Thus I believe they are all related, but as mentioned the obituary of Edward Atkins states he had only 6 children.

I now believe that not only was Elizabeth Mashford deliberately cut out from Edward Atkins’ obituary, but so was Mary Ross nee Atkins and Elizabeth Cox nee Atkins. If we cut these two daughter out of the obituary then the obituary makes sense that he was surrived by 6 children. but when in reality, Edward Atkins was surived by 8 children all together. Why would the son-in-law who lived in Whyte Park keep Mary Ross nee Atkins and Elizabeth Cox nee Atkins' children in the obituary, but cut out Elizabeth Mashford, Mary Ross nee Atkins and Elizabeth Cox nee Atkins?


I do believe there was a break down in the marriage of Edward Atkins and Elizabeth Mashford. I cannot prove it with evidence, but I think there are enough clues to go by that leans towards a possible break down. The clues isolated by themselves do not add up to a breakdown in the marriage, but added together, I believe  add weight to the argument that there may have been a breakdown in the marriage.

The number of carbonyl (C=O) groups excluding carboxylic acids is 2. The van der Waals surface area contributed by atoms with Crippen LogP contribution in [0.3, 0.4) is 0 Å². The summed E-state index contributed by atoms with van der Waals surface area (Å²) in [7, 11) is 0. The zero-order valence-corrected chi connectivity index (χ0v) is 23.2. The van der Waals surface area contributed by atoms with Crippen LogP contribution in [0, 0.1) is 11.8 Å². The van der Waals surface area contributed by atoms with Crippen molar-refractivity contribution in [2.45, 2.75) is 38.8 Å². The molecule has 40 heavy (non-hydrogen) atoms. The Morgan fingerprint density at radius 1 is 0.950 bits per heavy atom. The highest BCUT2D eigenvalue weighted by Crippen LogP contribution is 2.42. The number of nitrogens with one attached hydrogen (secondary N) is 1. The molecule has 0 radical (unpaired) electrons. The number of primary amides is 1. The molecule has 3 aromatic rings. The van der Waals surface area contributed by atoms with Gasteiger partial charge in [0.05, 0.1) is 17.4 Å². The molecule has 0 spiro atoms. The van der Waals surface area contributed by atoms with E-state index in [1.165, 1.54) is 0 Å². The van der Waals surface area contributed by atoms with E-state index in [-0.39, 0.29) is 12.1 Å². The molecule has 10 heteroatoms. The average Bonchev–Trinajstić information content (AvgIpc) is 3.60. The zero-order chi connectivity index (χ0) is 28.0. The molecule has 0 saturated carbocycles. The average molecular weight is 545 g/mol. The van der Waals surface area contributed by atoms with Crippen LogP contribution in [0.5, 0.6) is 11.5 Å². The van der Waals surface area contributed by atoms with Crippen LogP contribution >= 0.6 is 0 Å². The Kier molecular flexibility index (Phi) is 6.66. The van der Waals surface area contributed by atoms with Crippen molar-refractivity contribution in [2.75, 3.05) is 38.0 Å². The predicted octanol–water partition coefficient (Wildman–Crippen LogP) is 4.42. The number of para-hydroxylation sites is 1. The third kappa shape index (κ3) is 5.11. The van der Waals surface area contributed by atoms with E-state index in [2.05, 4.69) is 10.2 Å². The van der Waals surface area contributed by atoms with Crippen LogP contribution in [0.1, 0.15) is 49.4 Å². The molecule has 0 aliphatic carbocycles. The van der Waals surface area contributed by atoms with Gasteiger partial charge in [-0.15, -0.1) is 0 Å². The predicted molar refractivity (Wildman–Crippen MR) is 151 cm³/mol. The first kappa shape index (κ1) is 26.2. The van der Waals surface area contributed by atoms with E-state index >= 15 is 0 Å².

1. Mary Atkins gave birth to her first child Edward Atkins at Gladstone in 1877 and not at Wirrabara where Edward Atkins was living. Did Mary Atkins and her mother leave Edward Atkins by 1877?

  1. John Lewis died at his mother’s residence at Gladstone in 1888. Thus Elizabeth Atkins had her own home separated from her husband.[1] It is known that in 1875[2] she signed over some land in Gladstone to her son George Lewis so she may have been a woman with financial means and could have lived in her own home in Gladstone separated from her husband.

  1.  Mary Atkins married Charlie Ross in 1888 she left her father’s name out of her marriage certificate. Her father was alive at the time of his daughter’s marriage so this could be a clear indication that Mary Ross nee Atkins had disowned her own .

  1. Not one of Edward Atkins’ children from Elizabeth Mashford or his wife placed an obituary in the papers for Edward Atkins.